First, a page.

Business News of Sunday, 12 June 2016
The World Bank is downgrading its 2016 global growth forecast to 2.4 per cent from the 2.9 per cent projected in January.
A statement issued by the Bank, and copied to the Ghana News Agency, said the move was due to the sluggish growth in the advanced economies, stubbornly low commodity prices, weak global trade, and diminishing capital flows.
It said according to the latest update of its Global Economic Prospects report, commodity-exporting emerging market and developing economies had struggled to adapt to lower prices for oil and other key commodities, which accounted for half of the downward revision.
It noted that growth in those economies was projected to advance at a meagre 0.4 per cent pace this year, a downward revision of 1.2 percentage points from the January outlook.
“This sluggish growth underscores why it’s critically important for countries to pursue policies that will boost economic growth and improve the lives of those living in extreme poverty,” said the World Bank Group President Jim Yong Kim, in the statement.
“Economic growth remains the most important driver of poverty reduction, and that’s why we’re very concerned that growth is slowing sharply in commodity-exporting developing countries due to depressed commodity prices.”
The statement said commodity-importing emerging markets and developing economies had been more resilient than exporters, although the benefits of lower prices for energy and other commodities had been slow to materialise.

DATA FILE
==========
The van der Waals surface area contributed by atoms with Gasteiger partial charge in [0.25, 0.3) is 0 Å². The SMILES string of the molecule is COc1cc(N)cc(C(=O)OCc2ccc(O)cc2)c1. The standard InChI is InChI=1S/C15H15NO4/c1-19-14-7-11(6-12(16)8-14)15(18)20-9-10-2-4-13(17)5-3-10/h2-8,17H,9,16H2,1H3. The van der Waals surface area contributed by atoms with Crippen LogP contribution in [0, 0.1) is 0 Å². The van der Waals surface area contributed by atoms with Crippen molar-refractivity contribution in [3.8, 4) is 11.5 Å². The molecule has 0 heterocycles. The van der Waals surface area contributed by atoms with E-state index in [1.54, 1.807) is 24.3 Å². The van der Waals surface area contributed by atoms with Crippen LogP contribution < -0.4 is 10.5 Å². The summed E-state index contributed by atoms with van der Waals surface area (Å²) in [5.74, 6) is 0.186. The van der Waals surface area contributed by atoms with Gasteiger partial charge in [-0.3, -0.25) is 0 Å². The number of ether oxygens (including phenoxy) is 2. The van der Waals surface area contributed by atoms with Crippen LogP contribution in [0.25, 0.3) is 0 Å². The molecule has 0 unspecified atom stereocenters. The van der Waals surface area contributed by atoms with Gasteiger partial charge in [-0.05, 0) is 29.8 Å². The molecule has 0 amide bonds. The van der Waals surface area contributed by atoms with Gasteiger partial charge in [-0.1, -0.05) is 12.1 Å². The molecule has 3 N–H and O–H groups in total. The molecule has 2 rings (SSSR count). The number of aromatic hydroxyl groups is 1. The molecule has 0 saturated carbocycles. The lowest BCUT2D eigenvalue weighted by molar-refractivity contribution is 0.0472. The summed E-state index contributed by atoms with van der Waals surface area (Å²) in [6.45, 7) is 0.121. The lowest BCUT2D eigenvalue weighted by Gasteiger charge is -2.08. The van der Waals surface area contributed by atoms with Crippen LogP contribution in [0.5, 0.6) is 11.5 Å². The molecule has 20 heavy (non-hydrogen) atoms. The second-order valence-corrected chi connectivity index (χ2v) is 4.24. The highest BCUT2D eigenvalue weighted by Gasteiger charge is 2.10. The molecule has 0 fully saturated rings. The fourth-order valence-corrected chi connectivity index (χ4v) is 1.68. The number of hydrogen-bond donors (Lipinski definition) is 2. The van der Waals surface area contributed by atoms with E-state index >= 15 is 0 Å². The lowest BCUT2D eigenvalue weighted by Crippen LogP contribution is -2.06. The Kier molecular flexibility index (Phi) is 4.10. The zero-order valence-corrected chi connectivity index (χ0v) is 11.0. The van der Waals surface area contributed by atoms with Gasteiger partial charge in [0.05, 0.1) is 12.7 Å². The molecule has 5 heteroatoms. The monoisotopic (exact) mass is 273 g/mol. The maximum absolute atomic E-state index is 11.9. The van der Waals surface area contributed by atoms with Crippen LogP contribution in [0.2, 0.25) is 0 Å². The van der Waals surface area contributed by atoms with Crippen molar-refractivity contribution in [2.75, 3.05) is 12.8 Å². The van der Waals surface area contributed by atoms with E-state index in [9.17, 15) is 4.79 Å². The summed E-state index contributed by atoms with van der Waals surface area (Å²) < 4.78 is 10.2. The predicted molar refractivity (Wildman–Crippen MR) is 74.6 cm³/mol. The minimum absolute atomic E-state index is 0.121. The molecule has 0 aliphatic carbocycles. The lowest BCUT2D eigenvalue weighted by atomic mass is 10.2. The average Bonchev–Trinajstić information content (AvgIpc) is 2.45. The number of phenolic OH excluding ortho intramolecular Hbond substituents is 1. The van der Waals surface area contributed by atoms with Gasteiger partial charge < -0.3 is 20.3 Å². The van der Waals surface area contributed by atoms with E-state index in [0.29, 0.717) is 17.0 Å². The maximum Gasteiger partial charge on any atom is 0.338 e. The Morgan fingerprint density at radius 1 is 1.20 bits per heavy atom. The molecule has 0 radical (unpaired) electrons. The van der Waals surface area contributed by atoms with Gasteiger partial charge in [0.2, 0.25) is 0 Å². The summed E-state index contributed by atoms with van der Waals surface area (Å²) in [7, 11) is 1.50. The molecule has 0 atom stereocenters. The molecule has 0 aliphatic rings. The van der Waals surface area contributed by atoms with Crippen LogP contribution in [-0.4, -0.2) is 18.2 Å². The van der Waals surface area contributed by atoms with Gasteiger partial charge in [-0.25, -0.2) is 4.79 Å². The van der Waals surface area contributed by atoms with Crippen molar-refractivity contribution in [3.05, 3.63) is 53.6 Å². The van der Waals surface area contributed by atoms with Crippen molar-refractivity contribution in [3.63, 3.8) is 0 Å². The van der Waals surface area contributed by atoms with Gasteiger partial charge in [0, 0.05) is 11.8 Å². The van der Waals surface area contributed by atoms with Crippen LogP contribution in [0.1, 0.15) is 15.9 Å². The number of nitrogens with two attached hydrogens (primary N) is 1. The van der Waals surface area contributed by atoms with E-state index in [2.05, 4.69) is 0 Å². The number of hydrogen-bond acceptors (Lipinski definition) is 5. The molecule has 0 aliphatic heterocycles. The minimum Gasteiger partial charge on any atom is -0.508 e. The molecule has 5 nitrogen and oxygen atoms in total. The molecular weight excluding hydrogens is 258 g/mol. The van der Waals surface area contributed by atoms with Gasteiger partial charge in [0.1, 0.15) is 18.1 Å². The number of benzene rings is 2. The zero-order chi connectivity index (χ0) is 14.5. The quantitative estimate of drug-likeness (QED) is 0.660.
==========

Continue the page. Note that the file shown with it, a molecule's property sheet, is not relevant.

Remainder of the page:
It explained that those economies were forecasted to expand at a 5.8 per cent rate in 2016, down modestly from the 5.9 per cent pace estimated for 2015, as low energy prices and the modest recovery in advanced economies supported economic activity.
It said among major emerging market economies, China was forecast to grow at 6.7 per cent in 2016 after 6.9 percent last year.
It said India’s robust economic expansion was expected to hold steady at 7.6 per cent, while Brazil and Russia were projected to remain in deeper recessions than forecasted in January.
It said South Africa was forecasted to grow at a 0.6 per cent rate in 2016, representing 0.8 of a percentage point more slowly than the January forecast.
It said a significant increase in private sector credit – fuelled by an era of low interest rates and, more recently, rising financing needs – raised potential risks for several emerging markets and developing economies, the report found.
“As advanced economies struggle to gain traction, most economies in South and East Asia are growing solidly, as are commodity-importing emerging economies around the world,” said World Bank Chief Economist and Senior Vice President Kaushik Basu.
“However, one development that bears caution is the rapid rise of private debt in several emerging and developing economies. In the wake of a borrowing boom, it is not uncommon to find non-performing bank loans, as a share of gross loans, to quadruple.”